• turnout isn’t an optionAlfa-supreme-photos-003

Horseman Chris Cox worked with Lucerne to develop a special blend. This video explains how much he favors forage over grain or other alternatives. The popular clinician uses it year round.

Lucerne makes many varieties, most with a blend of timothy and alfalfa grasses. I love “Hi Fi” as we call it at the feed store. Hi Fiber has timothy hay, alfalfa hay, and oat hay with a touch of molasses to tamp down any dust and add a smidge of flavor. It’s nine percent protein and 30 percent fiber.

For those wanting more protein, there’s Alfalfa Supreme with 15 percent.

If you haven’t tried forage, give Lucerne products a try. We’re betting you’ll see positive changes.

Want more ideas for keeping the weight on in winter? Read more.


A Darn Tough Convert

26802_601_zoomWe hear from Barbara, a Remuda Reader from Maine, on her impressions of a free pair of Darn Tough socks:

I thought I was very lucky when notified that I’d won a Remuda Reader drawing for free products. However, I felt like I had really won the lottery, when  told to go directly to the Darn Tough website and choose a pair of their life-time guaranteed socks! This is an impressive website with fabulous options, great colors, styles and loads of product information which made shopping easy.

After much deliberation, I selected the whimsically designed and colorful Yeti over the calf performance sock, which is listed for ski and riding. Its lightly cushioned bottom and seamless Merino wool has met all of my expectations and its non-bulky profile is perfect for all my riding boots. I am so pleased with this product. They are by far the most comfortable and functional pair of socks I have worn riding.They stay put, do not chafe or irritate and wash and dry beautifully.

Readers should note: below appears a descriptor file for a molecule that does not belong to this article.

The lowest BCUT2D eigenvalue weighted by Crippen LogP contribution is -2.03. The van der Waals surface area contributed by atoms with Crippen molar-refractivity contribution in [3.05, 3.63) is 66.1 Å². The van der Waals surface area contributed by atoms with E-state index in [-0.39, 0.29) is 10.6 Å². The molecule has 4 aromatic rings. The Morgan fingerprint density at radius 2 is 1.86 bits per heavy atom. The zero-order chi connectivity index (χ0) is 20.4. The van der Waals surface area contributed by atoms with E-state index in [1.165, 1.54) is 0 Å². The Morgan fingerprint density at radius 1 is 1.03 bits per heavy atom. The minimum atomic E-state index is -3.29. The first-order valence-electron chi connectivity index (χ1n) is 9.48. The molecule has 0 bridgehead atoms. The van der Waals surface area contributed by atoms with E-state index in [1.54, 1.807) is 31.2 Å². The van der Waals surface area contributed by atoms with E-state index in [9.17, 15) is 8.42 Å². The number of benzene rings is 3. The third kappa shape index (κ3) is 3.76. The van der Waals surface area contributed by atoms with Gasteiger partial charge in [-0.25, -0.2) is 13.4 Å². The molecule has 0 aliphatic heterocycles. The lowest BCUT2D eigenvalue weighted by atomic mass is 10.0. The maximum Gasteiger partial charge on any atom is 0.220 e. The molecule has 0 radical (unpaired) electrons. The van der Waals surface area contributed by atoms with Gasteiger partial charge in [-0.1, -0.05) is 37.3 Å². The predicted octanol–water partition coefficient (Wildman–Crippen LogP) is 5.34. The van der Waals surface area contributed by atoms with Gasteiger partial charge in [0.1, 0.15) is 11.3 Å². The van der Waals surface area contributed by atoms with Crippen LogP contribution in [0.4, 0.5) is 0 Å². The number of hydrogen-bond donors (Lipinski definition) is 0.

While my first pair was free (but normally at around $25) purchasing Darn Tough socks makes them affordable and a lifetime investment. I think they are a functional, comfortable and a high performance treat for yourself and they would make fabulous gifts, guaranteed to please the recipient forever. I truly can’t imagine how anyone could find a more satisfying sock for their outdoor adventures.

I will love my Darn Tough socks for the rest of my life! The people at Darn Tough have made a serious commitment to quality and value and it is a pleasure to purchase from a Vermont company that clearly has confidence in their product supported by their amazing guarantee.

Read UtahOutsider’s Review of Darn Toughs!

An autumn view of Barbara's Maine farm

An autumn view of Barbara’s Maine farm


July Storm: poet gives us telling image

July Storm


Like a tall woman walking across the hayfield

the rain came slowly, dressed in crystal and the sun.

Rustling along the ground, she stopped at our apple tree

only for a whispering minute, then swept darkening

skirts over the lake,

and so serenely climbed the wooden hills.

Was the rainbow a ribbon that she wore?

We saw it when she was gone. It seemed a part of her brightness

and the way she moved lightly, but with assurance

over the earth.

Elizabeth Coatsworth
Gary Lawless, owner of Gulf of Maine Books, was kind enough to send me this poem.